Kessler also said she wondered if the parents were using the Space as leverage to see a return to School Streets. When she spoke to some Chisenhale parents, she said they declared they were not ‘wedded’ to the Play Space but, with the School Street’s camera no longer in operation, the Space prevents vehicles from driving around the roads at peak drop off and collection times.
Sarah Gibbons, a Chisenhale parent involved in the campaign to save the School Street, said that is not the parents’ intention to use the Space as leverage, but rather their defence of the Play Space is due to practicalities.
She said that, now the School Street’s camera is not in use, if the contractors who had been scheduled to take away the Space last week succeeded, ‘we’d have been faced that next morning with no protection between the kids, the school gate, and traffic that’s passing through. And I can’t tell you how visceral that concern is.’
‘The residents absolutely share the same concerns as the parents that we don’t want cars to go haring up and down the street,’ Kessler said. But, she added, the Play Space is not the answer.
For residents whose hopes were dashed when the temporary Space was saved by protestors last week, Gibbons said that the solution is in the Mayor’s hands: ‘It’s in the Mayor’s gift to resolve this very quickly. It shouldn’t be the responsibility of residents and parents to be resolving this. The council needs to take responsibility for anti-social behaviour. But, they also need to take responsibility for the risks of kids being knocked over by delivery vans, or SUVs. That’s a very, very real risk.’
While the issue of the Play Space’s presence persists, Chisenhale’s headteacher Gemma Anidi, five Chisenhale residents, a handful of parents, and council officer Dan Jones, head of the Public Realm team, met on Monday to discuss the Space’s future. Kessler, who attended the meeting, said ‘all voices were heard’ and the council officer said he would give feedback on all views to the Mayor and seek assurances on the safety of the school’s roads before the Play Space is removed. When the residents, the school, and parents will hear of the Mayor’s solutions is to be confirmed.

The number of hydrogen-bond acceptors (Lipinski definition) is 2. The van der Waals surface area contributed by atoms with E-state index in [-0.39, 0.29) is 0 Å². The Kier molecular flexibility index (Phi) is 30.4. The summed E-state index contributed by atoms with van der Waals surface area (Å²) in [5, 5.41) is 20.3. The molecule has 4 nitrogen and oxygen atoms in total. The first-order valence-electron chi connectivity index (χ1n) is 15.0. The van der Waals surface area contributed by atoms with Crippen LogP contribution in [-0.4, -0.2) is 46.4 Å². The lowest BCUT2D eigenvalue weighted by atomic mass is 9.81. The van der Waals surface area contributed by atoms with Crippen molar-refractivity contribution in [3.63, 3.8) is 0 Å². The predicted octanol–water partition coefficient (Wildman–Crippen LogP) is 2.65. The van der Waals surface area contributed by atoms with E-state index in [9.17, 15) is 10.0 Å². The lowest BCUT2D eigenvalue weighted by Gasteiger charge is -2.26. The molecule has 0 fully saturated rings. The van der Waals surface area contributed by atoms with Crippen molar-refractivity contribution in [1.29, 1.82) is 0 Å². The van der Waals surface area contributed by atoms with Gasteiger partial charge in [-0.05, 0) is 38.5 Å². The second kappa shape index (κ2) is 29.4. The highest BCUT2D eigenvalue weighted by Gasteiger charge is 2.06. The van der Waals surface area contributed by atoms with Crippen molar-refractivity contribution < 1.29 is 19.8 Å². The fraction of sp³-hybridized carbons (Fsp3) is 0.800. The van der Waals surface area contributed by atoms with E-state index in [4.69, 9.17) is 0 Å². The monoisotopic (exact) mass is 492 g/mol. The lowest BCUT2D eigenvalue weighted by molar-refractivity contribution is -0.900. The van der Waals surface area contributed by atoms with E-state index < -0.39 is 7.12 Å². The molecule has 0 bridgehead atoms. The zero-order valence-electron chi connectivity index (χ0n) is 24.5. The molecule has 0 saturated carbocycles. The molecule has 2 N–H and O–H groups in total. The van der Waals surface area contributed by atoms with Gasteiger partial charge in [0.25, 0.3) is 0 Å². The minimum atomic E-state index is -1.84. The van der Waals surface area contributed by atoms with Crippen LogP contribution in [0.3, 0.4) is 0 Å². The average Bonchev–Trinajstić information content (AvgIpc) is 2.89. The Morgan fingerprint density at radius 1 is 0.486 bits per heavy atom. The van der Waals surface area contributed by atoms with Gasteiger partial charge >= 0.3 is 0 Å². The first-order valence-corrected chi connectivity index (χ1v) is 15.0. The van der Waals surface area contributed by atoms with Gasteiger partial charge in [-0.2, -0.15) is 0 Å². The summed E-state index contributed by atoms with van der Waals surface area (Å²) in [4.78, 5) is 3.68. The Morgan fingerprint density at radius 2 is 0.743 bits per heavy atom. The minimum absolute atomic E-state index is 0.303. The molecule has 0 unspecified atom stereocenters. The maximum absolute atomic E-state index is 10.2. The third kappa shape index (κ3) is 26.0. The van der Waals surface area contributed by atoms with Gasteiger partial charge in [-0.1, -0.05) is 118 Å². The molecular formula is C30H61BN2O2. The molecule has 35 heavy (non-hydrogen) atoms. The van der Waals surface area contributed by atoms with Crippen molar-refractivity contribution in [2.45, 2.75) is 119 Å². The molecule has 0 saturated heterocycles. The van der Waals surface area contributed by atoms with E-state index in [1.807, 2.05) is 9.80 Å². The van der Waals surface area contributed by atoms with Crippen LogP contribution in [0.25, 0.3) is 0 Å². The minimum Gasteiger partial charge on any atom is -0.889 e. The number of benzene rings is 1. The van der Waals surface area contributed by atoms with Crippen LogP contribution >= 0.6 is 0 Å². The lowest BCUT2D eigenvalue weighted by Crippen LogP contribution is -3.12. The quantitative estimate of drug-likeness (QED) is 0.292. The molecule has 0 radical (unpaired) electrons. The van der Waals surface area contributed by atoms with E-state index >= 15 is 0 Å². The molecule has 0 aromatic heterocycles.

While Gibbons said she and parents feel it is hard to be convinced that the Mayor will put in place school road safety measures to replace School Streets until they see it, Kessler is eager to find common ground and rebuild the bonds between school, parents, and residents: ‘There is a danger of tearing the community apart, but really, the most important thing is that there are no more divisions.’ She added that the meeting on Monday, face-to-face, was beneficial ‘to just talk. So hopefully, we’ll all find a way forward.’
The pop-up playground has caused many residents concern due to restrictive access and, at times, deep anxiety for their safety and those of others. But, before a solution is installed to replace the School Street, its removal will also cause parents concern and anxiety for the safety of their children. Until a solution is put forward and installed by the council to replace the School Street, the Play Space will continue to be defended and continue to be a visual reminder of the School Street campaign.
If you read this article, read our piece on Save Our Safer Streets launching a crowd funder to legally challenge Tower Hamlets Council on Liveable Streets.
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2 thoughts on “How the Chisenhale Play Space became the symbol for saving School Streets”
Hi Victoria, I think you have got it wrong that the school agrees the play space should be removed. Also you didn’t quote any parents who said the play space should be removed, so not sure where you got that from? Best wishes, Rowena
This seems a very well balanced article. However, I hope the quotes are accurate as they seem slightly at odds with what I have heard first hand.
I am personally greatly in favour of SchoolStreets, though not any stockage-like land grab. So much local traffic is derived from parents dropping their kids off to school and SchoolStreets aim to reduce this. The school’s catchment area is (from memory) 0.91 miles and those 350-odd pupils should be walking to school in all but exceptional circumstances. If that sounds nanny-state then yes, but restrictions for a couple of hours a day is a good thing.
The amount of misinformation, particularly on social media, regarding this has been amazing. The anti-LTN lobby from across London have shown that they just don’t know the street with talk of pushing traffic onto “community roads” and residents wanted gated developments. The residents want the opposite, and the street isn’t part of any rat-run or through traffic as has been stated by folk as familiar with street as they are with the dark side of the moon.
I hope residents and the school community can come to a good compromise. Certainly the answer wasn’t for 350-odd pupils to run out onto the street after half term to find all the infrastructure improving their safety had been ripped out with no thought given to how such a sudden change would affect the safety of the children.